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I have a Raspberry Pi 1 Model A and am trying to control an LED from an app that I will be running on it. The wiring I'm planning on going with is:

enter image description here

Even though thats a RPI 3 in the diagram above, the concept is the same:

  1. Connect the RPi to a suitable power source (via Micro USB)
  2. Connect the 3.3V pin on the RPi to the power rail on the breadboard
  3. Connect the column where the LED (1.2V @ 100mA) will be placed to power through a resistor (47 ohm)
  4. Then just connect the column where the LED's 2nd leg is located back to a GPIO pin that is configured to be an output pin

So I wanted to verify (I'm afraid I'm going to fry my pi!):

  • That the wiring is correct; and
  • That I'm using the correct resistor to do the job (R = V/I = (3.3V - 1.2V)/.1A = 2.1V / .1A = 21 ohms...so I figured 47 ohms is OK); and
  • That I should be configuring my GPIO pin to be on output pin afterall

Thanks!

  • 1
    A LED that is 1.2V/100mA, is it a special one, high intensity? Typical values I have seen is more in the range 1,8V/20mA for red LED's. – MatsK Sep 15 '17 at 19:23
  • Hi @MatsK (+1) it might be...its all they had at my local RadioShack though. Will my resistor be enough for it? Is it somehow incompatible with the RPi? Or am I fine? – smeeb Sep 15 '17 at 19:25
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    Possible duplicate of Why won't the LED turn on? – Brick Sep 15 '17 at 19:26
  • Phrasing of the question is not identical to the duplicate, but the answers are directly relevant. – Brick Sep 15 '17 at 19:27
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    The Raspberry Pi's GPIO can drive 16mA and 100mA is far above that! And please use U for voltage, V is for Velocity ;-) And if you do recalculate you will get a R = 75-100 ohm. – MatsK Sep 15 '17 at 19:32
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There is some considerations:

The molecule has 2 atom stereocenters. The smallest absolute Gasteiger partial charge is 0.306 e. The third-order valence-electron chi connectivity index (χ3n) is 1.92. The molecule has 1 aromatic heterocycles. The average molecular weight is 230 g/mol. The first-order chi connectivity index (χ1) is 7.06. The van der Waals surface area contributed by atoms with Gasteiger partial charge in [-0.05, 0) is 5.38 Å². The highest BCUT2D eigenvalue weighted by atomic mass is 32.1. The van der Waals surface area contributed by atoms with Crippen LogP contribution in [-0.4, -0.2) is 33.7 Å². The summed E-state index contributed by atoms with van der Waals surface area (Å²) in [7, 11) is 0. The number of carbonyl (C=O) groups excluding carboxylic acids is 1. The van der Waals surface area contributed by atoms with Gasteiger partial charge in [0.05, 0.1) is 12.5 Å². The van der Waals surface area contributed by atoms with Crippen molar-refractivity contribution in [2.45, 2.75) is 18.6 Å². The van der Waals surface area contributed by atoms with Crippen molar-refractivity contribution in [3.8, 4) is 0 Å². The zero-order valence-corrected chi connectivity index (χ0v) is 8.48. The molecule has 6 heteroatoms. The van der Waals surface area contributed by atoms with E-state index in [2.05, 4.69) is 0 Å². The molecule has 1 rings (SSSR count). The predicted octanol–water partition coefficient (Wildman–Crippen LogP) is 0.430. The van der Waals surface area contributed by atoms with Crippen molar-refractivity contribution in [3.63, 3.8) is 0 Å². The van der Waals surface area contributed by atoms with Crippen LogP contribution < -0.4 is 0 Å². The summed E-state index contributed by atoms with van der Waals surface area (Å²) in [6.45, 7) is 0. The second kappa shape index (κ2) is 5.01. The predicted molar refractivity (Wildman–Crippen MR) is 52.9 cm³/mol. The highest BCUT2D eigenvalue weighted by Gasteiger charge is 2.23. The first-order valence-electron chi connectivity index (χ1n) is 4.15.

• A maximum of 16mA per GPIO with the total current from all GPIOs not exceeding 50mA.

  • Calculate the resistance, its the limiter for the current.

    Normal data for a red LED: ~1.8 volt, 20mAmpere (0,02A)

    U = 3.3V - 1.8V = 1.5V

    R = U / I

    1.5V/0.02A = 75 ohm

And regarding the schematic, this is working, your a bit turned around. enter image description here

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    You cant use that LED ! 100mA is more than the 16mA that the GPIO can be loaded with!!!!! And that I have stated several times!!!!! So buy a LED that is approx in the 16mA range. – MatsK Sep 15 '17 at 19:53
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    Oh I can read what you've wrote perfectly fine! You've told me (like you said) several times that I can't use this LED. But you are confusing me because you're using an example that uses a 1.8V LED rated at .02A, and I'm not sure where that's coming from. Is that just an example you're providing here? – smeeb Sep 15 '17 at 19:56
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    Sorry for being annoyed. Here is some quite common values for LED that will shed some light over the issue: upload.wikimedia.org/wikipedia/commons/d/d6/… – MatsK Sep 15 '17 at 20:00
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    OK, I think what you're trying to say is that if I had a 1.8V LED rated at 20mA, then I would need 3.3V - 1.8V / .02A = 75 ohm. If that's the case, and you're just citing this as an example, then I follow you 100%. – smeeb Sep 15 '17 at 20:05
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    It would not hurt to try the LED w/ 16-20 mA. LEDs simply get dimmer with less current, but it might well be bright enough. I'm dubious an "only one I could find at Radio Shack" LED is rated at 100 mA. Note that they will burn out if you overcurrent them. – goldilocks Sep 21 '17 at 16:28

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